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martes, 9 de junio de 2009

Titanic-Exploring Sub to Aid Flight 447 Search

A mini-submarine that explored the undersea wreckage of the Titanic is being whisked across the Atlantic to help retrieve the flight recorders of Air France Flight 447.

The French marine research institute Ifremer said Thursday it has pulled the ship Pourquoi Pas? (Why Not?) off a research mission in the Azores to help find the remains of the Airbus plane. Flight 447 disappeared Sunday night en route from Rio de Janeiro to Paris after flying into a dangerous band of thunderstorms over the Atlantic Ocean.

On board the research ship is the Nautile, an 8-meter (26-foot) long deep ocean submarine that has made multiple dives to the Titanic and a remote-controlled robot called Victor 6000.

"The priority for us is to find the black boxes," said Vincent Rigaud, head of Ifremer's underwater system department. "We will do everything we can to find them."

Search teams have a month to locate the plane's two black boxes -- the cockpit voice and flight data recorders -- before they stop emitting signals. They could be scattered nearly anywhere across a vast undersea mountain range below the surface of the ocean.

The French ship will dock in the Cape Verde Islands off Africa's western coast on June 8 to pick up equipment -- including a hydrophonic microphone -- and personnel. Manned by 25 sailors and a team of 20 specialists, the ship should reach the site off the northeast coast of Brazil where military aircraft are searching for remains of the plane by June 11 or 12, Rigaud said.

The supersensitive microphone will then be deployed to depths of 500 meters (1,640 feet) above the seabed to locate the continuous "pinging" signals emitted by the black boxes, which are believed to up to 13,000 feet (4,000 meters) below the sea.

"It's not going to be easy," Rigaud said. "The zone is very large. It's the first time we are trying to find black boxes so deep."

If the microphone detects the pinging, the mini-sub Nautile and the robot Victor will be deployed.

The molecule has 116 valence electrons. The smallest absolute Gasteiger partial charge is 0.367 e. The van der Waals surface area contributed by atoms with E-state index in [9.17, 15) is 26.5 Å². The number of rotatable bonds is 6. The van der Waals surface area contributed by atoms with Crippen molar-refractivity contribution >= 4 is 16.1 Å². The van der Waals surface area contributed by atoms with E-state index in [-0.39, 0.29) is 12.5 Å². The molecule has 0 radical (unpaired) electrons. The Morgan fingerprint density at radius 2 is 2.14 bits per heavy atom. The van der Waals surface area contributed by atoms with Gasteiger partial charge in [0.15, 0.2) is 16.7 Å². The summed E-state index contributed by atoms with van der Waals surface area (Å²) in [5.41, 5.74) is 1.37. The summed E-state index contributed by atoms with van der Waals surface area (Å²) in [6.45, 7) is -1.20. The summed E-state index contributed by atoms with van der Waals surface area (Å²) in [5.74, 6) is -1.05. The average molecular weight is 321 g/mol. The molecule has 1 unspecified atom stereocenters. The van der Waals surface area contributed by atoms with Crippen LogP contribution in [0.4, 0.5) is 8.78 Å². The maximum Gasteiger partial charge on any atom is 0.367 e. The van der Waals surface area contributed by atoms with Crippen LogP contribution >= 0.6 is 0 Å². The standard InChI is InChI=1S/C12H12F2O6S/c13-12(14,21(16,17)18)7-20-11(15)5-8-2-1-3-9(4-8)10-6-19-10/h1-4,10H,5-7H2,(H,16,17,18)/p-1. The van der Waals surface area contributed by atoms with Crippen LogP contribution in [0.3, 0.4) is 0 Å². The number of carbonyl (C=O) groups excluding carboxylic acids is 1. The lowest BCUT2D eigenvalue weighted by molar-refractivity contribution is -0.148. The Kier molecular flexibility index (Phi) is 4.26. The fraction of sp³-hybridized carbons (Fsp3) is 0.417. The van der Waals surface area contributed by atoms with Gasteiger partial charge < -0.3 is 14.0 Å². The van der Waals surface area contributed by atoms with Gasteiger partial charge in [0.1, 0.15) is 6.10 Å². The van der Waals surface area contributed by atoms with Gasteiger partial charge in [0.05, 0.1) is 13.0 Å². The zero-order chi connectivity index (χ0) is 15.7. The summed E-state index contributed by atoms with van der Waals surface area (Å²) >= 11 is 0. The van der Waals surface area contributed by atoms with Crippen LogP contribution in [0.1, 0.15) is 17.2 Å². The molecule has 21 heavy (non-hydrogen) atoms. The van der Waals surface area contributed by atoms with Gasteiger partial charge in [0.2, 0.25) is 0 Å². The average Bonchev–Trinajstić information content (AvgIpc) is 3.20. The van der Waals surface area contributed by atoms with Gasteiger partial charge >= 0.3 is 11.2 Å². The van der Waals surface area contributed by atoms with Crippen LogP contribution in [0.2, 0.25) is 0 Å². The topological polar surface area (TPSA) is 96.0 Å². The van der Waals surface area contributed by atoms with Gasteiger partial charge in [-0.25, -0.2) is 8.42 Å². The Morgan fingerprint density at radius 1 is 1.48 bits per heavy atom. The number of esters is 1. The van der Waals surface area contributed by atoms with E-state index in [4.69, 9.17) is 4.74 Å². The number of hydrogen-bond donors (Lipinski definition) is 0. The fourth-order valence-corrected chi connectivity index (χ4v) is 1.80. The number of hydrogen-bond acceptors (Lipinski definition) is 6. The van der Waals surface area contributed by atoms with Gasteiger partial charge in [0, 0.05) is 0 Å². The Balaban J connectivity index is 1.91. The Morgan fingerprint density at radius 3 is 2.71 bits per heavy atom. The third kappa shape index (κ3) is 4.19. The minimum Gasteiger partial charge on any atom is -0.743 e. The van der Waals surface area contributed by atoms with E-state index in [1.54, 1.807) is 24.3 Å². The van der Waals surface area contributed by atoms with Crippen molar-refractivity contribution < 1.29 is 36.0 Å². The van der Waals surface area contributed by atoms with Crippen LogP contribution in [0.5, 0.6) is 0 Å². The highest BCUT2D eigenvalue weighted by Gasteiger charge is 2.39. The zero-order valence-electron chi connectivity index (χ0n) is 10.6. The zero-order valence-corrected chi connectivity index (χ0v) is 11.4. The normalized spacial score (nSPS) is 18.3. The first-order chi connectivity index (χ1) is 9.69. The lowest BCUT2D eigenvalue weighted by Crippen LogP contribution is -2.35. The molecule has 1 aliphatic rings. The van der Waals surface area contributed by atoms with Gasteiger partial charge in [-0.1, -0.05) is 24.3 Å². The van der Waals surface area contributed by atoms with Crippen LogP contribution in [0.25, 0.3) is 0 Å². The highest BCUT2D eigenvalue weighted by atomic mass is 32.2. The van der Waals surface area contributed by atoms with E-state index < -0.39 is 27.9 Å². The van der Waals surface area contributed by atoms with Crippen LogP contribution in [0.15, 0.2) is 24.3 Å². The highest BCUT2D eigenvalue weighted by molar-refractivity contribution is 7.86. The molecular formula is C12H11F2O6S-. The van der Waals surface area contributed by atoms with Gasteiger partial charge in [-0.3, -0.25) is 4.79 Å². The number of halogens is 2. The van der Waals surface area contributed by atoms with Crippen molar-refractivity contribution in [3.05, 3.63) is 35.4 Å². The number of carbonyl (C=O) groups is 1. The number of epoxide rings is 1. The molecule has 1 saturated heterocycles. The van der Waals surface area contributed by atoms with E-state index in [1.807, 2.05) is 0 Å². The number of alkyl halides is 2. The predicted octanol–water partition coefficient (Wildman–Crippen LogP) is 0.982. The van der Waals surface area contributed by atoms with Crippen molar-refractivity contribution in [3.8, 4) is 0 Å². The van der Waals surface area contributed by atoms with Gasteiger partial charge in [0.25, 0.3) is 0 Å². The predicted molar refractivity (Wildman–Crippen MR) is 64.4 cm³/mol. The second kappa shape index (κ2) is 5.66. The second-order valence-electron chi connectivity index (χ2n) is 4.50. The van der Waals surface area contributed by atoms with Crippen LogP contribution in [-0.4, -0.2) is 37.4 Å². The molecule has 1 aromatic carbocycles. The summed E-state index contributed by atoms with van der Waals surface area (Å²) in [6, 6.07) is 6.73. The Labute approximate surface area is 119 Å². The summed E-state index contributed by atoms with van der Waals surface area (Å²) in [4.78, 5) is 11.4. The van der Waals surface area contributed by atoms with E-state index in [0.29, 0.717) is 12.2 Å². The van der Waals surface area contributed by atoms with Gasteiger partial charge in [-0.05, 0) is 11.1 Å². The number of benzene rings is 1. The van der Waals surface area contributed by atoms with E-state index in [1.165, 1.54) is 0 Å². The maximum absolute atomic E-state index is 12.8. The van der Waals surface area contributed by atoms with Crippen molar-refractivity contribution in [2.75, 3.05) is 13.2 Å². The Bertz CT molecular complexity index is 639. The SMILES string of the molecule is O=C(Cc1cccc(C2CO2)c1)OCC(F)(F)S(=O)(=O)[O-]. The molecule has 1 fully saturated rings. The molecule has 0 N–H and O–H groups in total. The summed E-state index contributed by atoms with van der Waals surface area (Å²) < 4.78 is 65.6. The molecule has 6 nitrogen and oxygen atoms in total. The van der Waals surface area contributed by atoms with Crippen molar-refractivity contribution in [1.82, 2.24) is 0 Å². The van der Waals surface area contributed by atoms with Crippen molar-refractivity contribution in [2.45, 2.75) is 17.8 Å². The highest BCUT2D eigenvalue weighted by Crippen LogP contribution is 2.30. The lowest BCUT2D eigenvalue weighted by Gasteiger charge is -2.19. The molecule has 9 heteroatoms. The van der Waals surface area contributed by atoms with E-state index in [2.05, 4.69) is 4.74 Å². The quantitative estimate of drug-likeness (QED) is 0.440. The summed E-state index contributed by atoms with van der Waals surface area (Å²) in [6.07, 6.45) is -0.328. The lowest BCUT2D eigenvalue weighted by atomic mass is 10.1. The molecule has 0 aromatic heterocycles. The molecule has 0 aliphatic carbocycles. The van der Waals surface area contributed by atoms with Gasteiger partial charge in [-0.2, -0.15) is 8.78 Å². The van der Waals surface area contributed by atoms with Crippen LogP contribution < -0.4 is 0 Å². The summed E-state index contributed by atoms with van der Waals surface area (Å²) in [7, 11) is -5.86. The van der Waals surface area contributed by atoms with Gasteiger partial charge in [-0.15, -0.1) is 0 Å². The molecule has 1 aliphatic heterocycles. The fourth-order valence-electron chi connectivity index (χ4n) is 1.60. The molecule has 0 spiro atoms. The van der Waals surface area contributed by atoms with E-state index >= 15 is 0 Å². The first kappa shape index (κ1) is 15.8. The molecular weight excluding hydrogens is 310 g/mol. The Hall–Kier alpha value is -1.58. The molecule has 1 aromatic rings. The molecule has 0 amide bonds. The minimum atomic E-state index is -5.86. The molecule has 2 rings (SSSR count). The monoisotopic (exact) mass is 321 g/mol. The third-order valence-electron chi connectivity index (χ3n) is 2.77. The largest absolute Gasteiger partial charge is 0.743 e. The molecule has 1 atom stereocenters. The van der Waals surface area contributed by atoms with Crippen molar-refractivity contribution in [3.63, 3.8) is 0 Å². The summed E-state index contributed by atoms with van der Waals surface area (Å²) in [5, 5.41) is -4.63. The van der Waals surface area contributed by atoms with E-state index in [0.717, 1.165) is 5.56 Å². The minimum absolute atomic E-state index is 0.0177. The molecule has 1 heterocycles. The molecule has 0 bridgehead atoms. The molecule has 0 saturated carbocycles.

The Nautile can carry a three-man crew jammed into a nearly 10-foot (2.1-meter) diameter cabin. Three tiny portholes allow the crew to peer outside for the black boxes, which are actually bright orange and covered in reflective tape.

The vessel is also equipped with a panoramic sonar, capable of detecting signals up to 200 meters (218 yards) to the side, and several cameras. The black boxes could be retrieved by two mechanical arms. The Nautile made several dives to the Titanic in 1987, 1993, 1994, 1996 and 1998, including when the wreck was first discovered. It has also been used to recover wreckage from several planes that went down in the ocean.

The Victor is attached by electrical and optical cables to the Pourquoi Pas? and is operated by staff on the boat.

Still, the head of France's accident investigation agency, Paul-Louis Arslanian, has said he was "not optimistic" that officials would ever recover the black boxes from the plane. Experts have also told The Associated Press that layers of warm and cold water, with differing salinity, can affect the signals emitting from the black boxes, making them harder to find.

In 1998, search teams struggled to find black boxes from an Indonesian Boeing 737 that plunged into the sea on New Year's Day, killing all 102 people on board. The Adam Air plane was flying from the island of Java to an airport in eastern Indonesia when it spiraled from the sky from an altitude of 33,000 feet (10,000 meters).

The pings emitted by the recorders were located three weeks later by the U.S. Navy's oceanographic survey ship Mary Sears at a depth of over 6,500 feet (2,000 meters). But it took another eight months before the U.S. marine salvage firm Phoenix International recovered the boxes.

Although the wreckage of Air France Flight 447 could end up at a greater water depth, the Adam Air salvage showed that black boxes deep underwater can be successfully recovered if their position is precisely fixed before their beacons stop functioning.

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